If it has analytics in place, look at which keywords are already bringing traffic to the site. Compare those terms with rankings for those terms, and you could see where an increase in rankings might bring significant increase in traffic. If using Adwords or other paid search marketing – look at the ‘actual terms searched’ – if you aren’t ranking for those terms, there’s a big opportunity right there

Step 7 – Other Google Tools

Use Other Google tools to expand your keyword list. E.g. Wonder Wheel, related searches and Google sets.

Step 8 – Other Branded Keyword Tools

Use other branded keyword tools, like WordTracker. I prefer Google because in Australia that is where I feel we get the best information. Other keyword tools work very well in the USA, but as we know, the English used here and there is very different. Still, it can be useful to get ideas. Keyword tools seem to come and go (apart from Google’s), so it is best to use industry blogs and forums to find out which of the latest ones are the best.

Step 9YES, the Google Keyword Tool

I said this was the last step, but actually the last step needs some more interaction with your client, so this can be the second last step. Use the Google Keyword Tool, by importing all the keywords you already found in your research. I put the most emphasis on this tool, because in Australia, Google has more than the lion’s share of the search traffic.

Step 10 – Make Sure they’re alright with the Client

Similar to the first step, the last step involves talking with your client (shock!). You need buy in from your client to make changes to their website, so you need them to help choose the final keywords. You will probably want to get help from the marketers, copywriters, product managers or communications staff, to cut your big keyword list down to the most important ones for the client.The Google Keyword Tool is an essential piece of kit for any Search Marketer, helping you to gauge volumes and related keywords, to bring relevant traffic to your site.

However, using one tool for keyword research is the equivalent of trusting one hotel review – you’re putting a lot of faith in something which could be only one side of the story.

The following are the steps I undertake for thorough keyword research, and at each step I add to my potential keyword list, finally using the Google Keyword Tool and client needs to prioritise and rationalise.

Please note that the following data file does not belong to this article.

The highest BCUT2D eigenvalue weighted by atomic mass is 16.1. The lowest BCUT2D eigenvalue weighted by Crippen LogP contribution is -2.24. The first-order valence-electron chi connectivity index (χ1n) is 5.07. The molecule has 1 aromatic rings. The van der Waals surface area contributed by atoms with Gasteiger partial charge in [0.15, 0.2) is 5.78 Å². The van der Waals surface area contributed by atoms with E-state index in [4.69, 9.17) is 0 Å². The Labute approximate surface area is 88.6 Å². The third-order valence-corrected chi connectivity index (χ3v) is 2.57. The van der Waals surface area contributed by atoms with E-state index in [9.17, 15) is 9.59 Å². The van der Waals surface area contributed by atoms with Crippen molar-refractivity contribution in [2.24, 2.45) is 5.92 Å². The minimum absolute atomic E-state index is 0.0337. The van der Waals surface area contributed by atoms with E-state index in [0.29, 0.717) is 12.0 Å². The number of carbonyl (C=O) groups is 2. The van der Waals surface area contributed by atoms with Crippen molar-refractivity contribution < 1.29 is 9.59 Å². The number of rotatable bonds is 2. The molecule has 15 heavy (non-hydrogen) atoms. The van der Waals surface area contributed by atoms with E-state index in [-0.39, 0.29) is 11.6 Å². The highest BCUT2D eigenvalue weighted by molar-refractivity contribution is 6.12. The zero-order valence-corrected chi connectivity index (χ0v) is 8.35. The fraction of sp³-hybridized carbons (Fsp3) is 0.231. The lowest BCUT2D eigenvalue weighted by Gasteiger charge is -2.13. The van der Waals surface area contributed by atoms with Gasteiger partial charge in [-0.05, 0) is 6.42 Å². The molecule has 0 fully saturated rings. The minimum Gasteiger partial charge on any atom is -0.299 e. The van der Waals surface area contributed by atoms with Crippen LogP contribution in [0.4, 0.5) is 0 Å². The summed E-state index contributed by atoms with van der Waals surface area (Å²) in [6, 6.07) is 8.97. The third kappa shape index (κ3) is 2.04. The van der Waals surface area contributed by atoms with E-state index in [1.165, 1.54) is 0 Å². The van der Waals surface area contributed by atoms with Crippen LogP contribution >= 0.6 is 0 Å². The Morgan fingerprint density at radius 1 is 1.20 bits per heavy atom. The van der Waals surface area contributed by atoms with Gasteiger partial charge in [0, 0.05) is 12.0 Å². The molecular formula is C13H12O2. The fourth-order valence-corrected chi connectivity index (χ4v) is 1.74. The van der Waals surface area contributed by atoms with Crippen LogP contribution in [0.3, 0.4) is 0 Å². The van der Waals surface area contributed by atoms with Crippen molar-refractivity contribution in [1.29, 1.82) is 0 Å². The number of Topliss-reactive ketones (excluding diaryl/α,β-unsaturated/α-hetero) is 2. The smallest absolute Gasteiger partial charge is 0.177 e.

Step 1Ask the Client! They know the industry

While you might disagree with your client’s ideas of which keywords  are important, you should still ask. After all, they are probably going to be more knowledgeable about their particular industry than you.

Step 2 – Thorough check of the website

We all know that what your client thinks is an important keyword, is not necessarily going to turn up on their website. So, the next step is to look carefully through your client’s site. How does it talk about it’s products and services? Write down as many keywords from the site as possible. This is such a basic task, but often people overlook it, and assume they know all about the client’s products.

Step 3Spy on competitors

To this list, add similar keywords from competitors sites. How do THEY talk about the products and services? It could be different and give you some ideas and opportunities.

Step 4Talk to the people

Look outside the official industry, to forums or blogs which discuss the topic. Blogs and forums are populated with customers, and since customers are the ones searching for your products, you should try and speak their language

Step 5Find out the latest

Related to number 4 – check out ‘discussion’ around your product, which could be on Facebook, Twitter, blogs, the news, or any other up to date site. This will give you the absolute latest in the industry, and make sure you aren’t basing your keyword research on terms which are old hat, or being phased out. Don’t base all your keyword research on history, try and see where it is going

Step 6 – Analytics and Pay Per Click Info

If it has analytics in place, look at which keywords are already bringing traffic to the site. Compare those terms with rankings for those terms, and you could see where an increase in rankings might bring significant increase in traffic. If using Adwords or other paid search marketing – look at the ‘actual terms searched’ – if you aren’t ranking for those terms, there’s a big opportunity right there

Step 7 – Other Google Tools